If you had a great time crafting with the kids over the Easter holidays or are looking ahead to the summer, then we hope you will love reading this interview with Tracey Radford, author of two brilliant recycled craft books for kids, blogger, maker and mum. Read on to find out about her craft journey so far and her advice for keeping little fingers busy...
I’d say it started when I was very young, encouraged by my Mum who was always happy to draw or colour-in with us. One of the first things I remember making was a rather fetching outfit for a doll from tin foil and tissue paper. I moved on to cardboard box ‘rooms’ for my toys - fully furnished of course, with tubes and cereal packets covered in sticky back plastic. They were all lined up in my bedroom like a mini village.
It grew from there really. I’ve always loved any kind of craft and have tried my hand at a few over the years. I feel a bit lost if I don’t have some project or other on the go. I think knitting was a kind of therapy for me during university and when I started working as a journalist. A way to relax and gently switch off for a bit, even if the outcome wasn’t always so successful! Like the enormous jumper I made for a friend that went down past her knees…
It wasn’t until I had kids that craft become more than just a hobby. Making things with them was fun - well it definitely was for me! And it was lovely doing something creative together. Craft also gave us something to focus on while my husband was away with the army. It was during a particularly long stint on our own that the kids and I started making zoo animals out of easy to get hold of stuff like egg cartons and cardboard tubes. I shared the projects on my blog, which seemed to go down well, and as our zoo grew so did the idea of putting a craft book together. I was over the moon when CICO liked the idea too. Make Your Own Zoo came out in 2015.
Your recycled craft projects are so simple and original! How do you come up with ideas for making the animals and other cardboard items?
I like having a theme and craft projects that work or link together - I think it helps with the creative process, because one idea can often spark another. I also believe a theme is a great way to keep kids interested, because a zoo or a farm is something they can keep adding to.
I love a challenge, so coming up with new ways to make, say, a bull or a dovecote out of bits of cardboard packaging is the perfect job for me! And I love the added challenge of trying to keep each project as simple and straightforward as possible too. It’s so satisfying when something works; when you find a great shape, like the flying owl (or flying parrot) in the side of an egg carton.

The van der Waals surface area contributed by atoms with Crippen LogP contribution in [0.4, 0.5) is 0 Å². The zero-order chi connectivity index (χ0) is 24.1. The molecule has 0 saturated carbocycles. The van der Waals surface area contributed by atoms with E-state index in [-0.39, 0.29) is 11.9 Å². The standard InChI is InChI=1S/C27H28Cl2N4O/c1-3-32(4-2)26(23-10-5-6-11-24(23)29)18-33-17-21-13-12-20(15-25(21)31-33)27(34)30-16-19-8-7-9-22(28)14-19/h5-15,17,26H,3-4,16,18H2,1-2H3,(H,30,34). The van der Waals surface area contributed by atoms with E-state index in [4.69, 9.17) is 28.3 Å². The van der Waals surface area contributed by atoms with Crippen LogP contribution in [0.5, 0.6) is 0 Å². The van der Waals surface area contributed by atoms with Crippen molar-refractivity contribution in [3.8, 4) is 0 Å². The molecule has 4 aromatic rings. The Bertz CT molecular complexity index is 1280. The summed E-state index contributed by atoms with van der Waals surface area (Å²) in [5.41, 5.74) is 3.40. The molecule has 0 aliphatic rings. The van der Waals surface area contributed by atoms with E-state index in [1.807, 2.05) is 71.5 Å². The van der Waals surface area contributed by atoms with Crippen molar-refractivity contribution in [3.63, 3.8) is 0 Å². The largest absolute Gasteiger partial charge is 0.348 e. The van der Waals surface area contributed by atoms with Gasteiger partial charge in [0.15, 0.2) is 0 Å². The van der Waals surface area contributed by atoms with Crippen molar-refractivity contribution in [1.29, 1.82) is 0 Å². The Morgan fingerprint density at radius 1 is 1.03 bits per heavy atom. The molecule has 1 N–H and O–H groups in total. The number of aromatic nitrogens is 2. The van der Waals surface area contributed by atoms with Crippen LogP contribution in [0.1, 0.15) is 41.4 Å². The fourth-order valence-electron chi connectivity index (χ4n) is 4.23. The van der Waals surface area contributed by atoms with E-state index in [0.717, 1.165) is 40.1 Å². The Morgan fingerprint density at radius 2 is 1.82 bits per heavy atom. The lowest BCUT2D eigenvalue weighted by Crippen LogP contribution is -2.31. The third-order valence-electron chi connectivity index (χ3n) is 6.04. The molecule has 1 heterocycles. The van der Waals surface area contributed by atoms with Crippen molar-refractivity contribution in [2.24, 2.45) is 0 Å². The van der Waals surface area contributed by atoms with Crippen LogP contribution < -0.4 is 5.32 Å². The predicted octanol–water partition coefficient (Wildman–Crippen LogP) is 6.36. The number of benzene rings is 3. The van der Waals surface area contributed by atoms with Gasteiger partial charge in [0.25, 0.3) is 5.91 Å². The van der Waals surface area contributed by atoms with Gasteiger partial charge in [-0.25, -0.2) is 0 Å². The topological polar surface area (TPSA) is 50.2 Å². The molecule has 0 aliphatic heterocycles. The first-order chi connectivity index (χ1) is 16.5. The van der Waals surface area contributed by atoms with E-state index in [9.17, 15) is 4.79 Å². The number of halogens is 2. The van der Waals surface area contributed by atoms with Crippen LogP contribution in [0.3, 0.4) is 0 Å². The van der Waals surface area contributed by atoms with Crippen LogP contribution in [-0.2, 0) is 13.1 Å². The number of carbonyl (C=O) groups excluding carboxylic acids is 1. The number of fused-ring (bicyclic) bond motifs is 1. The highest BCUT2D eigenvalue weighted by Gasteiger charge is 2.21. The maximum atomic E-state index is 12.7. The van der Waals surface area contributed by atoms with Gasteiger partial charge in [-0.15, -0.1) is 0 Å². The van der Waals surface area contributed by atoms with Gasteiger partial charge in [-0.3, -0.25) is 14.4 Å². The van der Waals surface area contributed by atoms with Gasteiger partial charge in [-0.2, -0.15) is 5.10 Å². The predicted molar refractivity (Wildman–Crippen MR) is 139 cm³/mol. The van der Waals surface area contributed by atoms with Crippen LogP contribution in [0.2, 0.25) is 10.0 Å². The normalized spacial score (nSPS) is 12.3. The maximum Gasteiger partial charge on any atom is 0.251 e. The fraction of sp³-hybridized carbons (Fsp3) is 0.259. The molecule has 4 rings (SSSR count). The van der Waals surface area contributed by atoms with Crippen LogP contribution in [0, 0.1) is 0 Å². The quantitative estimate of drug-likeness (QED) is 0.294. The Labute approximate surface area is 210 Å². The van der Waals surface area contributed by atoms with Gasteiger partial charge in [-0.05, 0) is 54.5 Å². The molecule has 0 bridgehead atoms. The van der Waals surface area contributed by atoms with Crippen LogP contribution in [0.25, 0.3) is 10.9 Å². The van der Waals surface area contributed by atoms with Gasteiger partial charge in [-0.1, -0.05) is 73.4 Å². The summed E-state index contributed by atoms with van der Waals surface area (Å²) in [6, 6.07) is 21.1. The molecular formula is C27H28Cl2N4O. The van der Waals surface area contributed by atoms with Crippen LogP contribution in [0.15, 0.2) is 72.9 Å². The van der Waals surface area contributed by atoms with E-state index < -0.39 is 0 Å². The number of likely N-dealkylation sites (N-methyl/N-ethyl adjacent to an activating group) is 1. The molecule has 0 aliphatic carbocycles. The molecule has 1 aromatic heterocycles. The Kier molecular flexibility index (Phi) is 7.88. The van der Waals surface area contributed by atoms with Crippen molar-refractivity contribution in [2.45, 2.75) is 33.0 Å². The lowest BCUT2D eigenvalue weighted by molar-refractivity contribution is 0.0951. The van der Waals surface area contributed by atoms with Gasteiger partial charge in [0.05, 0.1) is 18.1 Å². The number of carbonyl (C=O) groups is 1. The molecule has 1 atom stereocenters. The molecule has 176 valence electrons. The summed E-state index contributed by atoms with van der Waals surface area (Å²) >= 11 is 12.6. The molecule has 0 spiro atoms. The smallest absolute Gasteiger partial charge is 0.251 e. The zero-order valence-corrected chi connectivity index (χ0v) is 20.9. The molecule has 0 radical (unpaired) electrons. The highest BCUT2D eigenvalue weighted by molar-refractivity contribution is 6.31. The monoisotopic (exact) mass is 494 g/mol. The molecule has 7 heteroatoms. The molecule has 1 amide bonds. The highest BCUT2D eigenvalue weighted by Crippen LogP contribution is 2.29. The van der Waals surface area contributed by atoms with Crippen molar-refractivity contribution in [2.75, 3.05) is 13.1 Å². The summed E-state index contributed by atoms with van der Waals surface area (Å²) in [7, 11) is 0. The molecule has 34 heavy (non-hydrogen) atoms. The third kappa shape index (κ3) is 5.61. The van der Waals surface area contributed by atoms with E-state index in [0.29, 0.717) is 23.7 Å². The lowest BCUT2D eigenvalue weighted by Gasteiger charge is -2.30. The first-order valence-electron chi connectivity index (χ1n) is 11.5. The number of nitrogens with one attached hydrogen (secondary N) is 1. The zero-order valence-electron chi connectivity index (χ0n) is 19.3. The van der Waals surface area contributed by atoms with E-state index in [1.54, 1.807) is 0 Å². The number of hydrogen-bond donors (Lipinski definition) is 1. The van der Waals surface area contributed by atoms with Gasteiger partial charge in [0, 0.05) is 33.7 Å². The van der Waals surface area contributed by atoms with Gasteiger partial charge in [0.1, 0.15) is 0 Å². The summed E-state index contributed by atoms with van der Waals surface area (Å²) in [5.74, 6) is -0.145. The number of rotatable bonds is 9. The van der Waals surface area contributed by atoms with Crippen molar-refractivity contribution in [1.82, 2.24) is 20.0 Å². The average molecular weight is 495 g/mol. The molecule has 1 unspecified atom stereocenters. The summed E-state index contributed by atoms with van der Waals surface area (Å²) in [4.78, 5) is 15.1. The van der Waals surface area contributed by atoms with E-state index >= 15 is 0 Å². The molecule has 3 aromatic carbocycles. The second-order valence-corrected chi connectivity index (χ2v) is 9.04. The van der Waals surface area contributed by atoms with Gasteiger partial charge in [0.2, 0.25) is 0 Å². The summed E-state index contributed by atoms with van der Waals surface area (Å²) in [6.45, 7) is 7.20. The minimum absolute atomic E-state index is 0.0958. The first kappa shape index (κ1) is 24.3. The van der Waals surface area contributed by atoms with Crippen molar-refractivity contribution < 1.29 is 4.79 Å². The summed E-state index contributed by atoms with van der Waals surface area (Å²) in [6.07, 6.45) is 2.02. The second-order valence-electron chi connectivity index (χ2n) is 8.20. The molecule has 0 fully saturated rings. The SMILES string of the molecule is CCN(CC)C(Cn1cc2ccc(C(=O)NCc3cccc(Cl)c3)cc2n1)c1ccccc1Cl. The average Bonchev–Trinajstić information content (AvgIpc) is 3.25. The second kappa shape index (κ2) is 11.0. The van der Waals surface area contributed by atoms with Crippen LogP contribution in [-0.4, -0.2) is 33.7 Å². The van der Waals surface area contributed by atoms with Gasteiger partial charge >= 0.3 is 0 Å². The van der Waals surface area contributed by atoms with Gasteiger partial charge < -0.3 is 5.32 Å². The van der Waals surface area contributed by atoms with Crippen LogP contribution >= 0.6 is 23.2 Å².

Strange the things that make you happy! One thing I don’t do though when I’m working on a book is look online, so I’m not swayed by someone else’s ideas without realising it. Sometimes a project comes together very quickly, other times it takes more patience and quite a few trial runs. Like the tractor…
Do you have a favourite project in the new book?
That’s a bit tricky! I know my husband’s favourite is the sheepdog, and I like that too, but I’m especially fond of the cow and bull because of the shape of the face cut from the side of an egg carton… or maybe the flying owl? But the little bunnies are sweet too and I’m quite partial to the hens. Probably should stop there!
What do you think is the best part of recycled crafting with kids?
It’s such a great way to encourage creativity and imagination, because you’re essentially turning something pretty ordinary and boring into something exciting and fun. This transformation is a kind of crafty magic that hopefully shows kids a pile of old cardboard packaging can be anything they want it to be. With a bit of imagination. The possibilities are endless once they get going. It’s also a very inexpensive way to encourage kids to explore their creative side. Just hang on to a good collection of recycling stuff so you’re always ready for a bit of making.
With the long summer school holidays looming ever closer, what would be your advice for parents, grandparents and carers looking for ways to entertain children?
Craft is a wonderful way to connect with kids and spend quality time together, but I’m not going to pretend for a minute that my kids rush to the table when I suggest having a go at a craft project. Mentioning making isn’t always greeted with a great deal of enthusiasm! So my advice would be, don’t ask if they’d like to do something crafty, but just get the craft stuff out and start making yourself. Hopefully, before you know it they’ll have joined you, like bees round a honey pot, wanting to start making too. And as I’ve said, a theme can also help hold their attention, so if you’ve made a few hens, make a nest and then maybe a rooster and a hen house. Building something together takes patience but it can be really rewarding and it’s very likely to be an experience they won’t forget. ‘Making time’ has got to be a good thing, whatever way you look at it.